Did you know?
- The average person has 100,000 – 150,000 strands of hair.
- On average, we shed around 50-150 strands of hair a day.
- A new hair begins to grow as soon as it is plucked from its follicle.
- A single hair has a lifespan of about five years.
- A strand of hair is stronger than a copper wire with the same diameter.
I was privileged to take part in a Hair showcase project by 1909 Media Productions that looks to highlight the beauty of black hair and its versatility. The visionary behind the project is Aanu, who as a mother and fellow naturalista who is passionate about empowering young women to see the natural hair that grows out of their head as a thing of beauty. My Hair, My Crown.
During my shoot with her she tells me the motivation behind the project which was inspired when she watched an instagram live of a mother lamaneting that her young daughter felt insecure about her hair. This triggered a response from Aanu which birthed this wonderful #IAMMYHAIR project.
When I first saw clips on social media, my first response was to applaud and celebrate such an amazing initiative. As a young black woman myself who is on a continually journey of learning my hair and how to best manage it, I could only imagine what a young child would feel in this situation.
I thought about the song ‘I Am Not MY Hair‘ sung by India Arie. I wondered what might have caused her to write those lyrics. I thought about her experiences as an Afrocentric woman with prominence in the early 2000’s in a fairly Eurocentric society. She had to have felt some pushback and she was battling against being the representative for all black women. That can be quite exhausting. Honestly, to some extent I can relate with this. Being one of the only other black women in my workplace, I have had situations where I had to explain my hair wash routine to colleagues who wondered how I take care of my braids. I have to preface my explanations with instructing them that this is my experience and routine and it doesn’t stand for every other black woman. That is one of the things I really love about this #IAMMYHAIR project. All of the ladies involved in the project have different hair textures and different ways and preferences of styling. As I stated in my hair journey blogs which I wrote a few years ago, it really is all about figuring out what works best for your hair.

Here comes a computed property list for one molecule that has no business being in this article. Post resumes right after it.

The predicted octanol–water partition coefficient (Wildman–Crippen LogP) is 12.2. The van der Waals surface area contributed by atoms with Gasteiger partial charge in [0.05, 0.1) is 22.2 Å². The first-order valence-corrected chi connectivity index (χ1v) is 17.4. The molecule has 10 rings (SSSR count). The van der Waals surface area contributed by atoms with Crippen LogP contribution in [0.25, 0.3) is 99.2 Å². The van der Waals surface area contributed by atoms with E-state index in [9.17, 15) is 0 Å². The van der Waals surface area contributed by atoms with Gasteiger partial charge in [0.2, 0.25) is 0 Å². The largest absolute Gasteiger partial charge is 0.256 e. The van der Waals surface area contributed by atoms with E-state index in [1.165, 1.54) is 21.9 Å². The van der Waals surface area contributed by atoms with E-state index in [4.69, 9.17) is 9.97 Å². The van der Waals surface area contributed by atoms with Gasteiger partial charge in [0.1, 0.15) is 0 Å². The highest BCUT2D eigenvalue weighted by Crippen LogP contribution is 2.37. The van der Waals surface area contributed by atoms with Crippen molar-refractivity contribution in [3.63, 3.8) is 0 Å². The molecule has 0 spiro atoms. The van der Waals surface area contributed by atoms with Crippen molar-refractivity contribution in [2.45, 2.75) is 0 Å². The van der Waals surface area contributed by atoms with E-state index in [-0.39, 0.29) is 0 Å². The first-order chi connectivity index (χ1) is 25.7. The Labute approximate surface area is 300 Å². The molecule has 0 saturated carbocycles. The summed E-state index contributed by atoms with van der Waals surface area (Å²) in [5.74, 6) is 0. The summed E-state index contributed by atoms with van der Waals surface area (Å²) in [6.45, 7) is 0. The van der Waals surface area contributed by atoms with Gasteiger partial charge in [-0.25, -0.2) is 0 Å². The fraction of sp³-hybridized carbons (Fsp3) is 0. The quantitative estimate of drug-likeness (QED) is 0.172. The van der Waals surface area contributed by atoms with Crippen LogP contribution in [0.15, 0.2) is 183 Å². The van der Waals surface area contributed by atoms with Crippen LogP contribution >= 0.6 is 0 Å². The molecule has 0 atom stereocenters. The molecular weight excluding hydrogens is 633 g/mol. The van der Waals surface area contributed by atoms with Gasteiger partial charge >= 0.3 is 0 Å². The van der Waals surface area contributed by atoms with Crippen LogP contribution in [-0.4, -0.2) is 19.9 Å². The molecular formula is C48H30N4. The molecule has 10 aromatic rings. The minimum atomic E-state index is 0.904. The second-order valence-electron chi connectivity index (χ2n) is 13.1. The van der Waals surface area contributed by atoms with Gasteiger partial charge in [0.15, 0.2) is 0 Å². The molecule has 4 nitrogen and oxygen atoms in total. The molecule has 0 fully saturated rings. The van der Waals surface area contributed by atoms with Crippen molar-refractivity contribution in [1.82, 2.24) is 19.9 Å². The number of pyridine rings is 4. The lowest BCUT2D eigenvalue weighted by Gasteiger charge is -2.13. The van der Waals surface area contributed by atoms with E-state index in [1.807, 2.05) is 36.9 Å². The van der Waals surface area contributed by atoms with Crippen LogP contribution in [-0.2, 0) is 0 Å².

Getting to know and explore your hair and what works best for you.
From “I Am Not My Hair” to “Crown”
So, how did we get to “I Am Not My Hair” and even most recently Solange’s “Don’t Touch My Hair” to Kelly Rowland’s campaign song “Crown“. The history behind these songs can also mirror the history we see culturally, as people began to embrace and appreciate the complexities of black hair.
India Arie’s song, “I Am Not My Hair” was released in 2005 when there was a large eurocentric drive in the hair industry. Although India stated that the song was birthed as a way to free women from being attached to their hair. For example, an artist choosing to cut her hair off and rock a low cut look shouldn’t make her less appealing or beautiful. Similarly, an artist who has to cut her hair due to the effects of chemotherapy, does that make her less beautiful and alluring? Imagine the weaves and hair strengthening that was prominent in this era. I am sure we all remember it. In fact, at this point in time, I had just applied a chemical relaxer to my hair as a young child, in order to better manage it and reduce my teary visits to the hairdressers as well to reduce the time spent on a Saturday evening.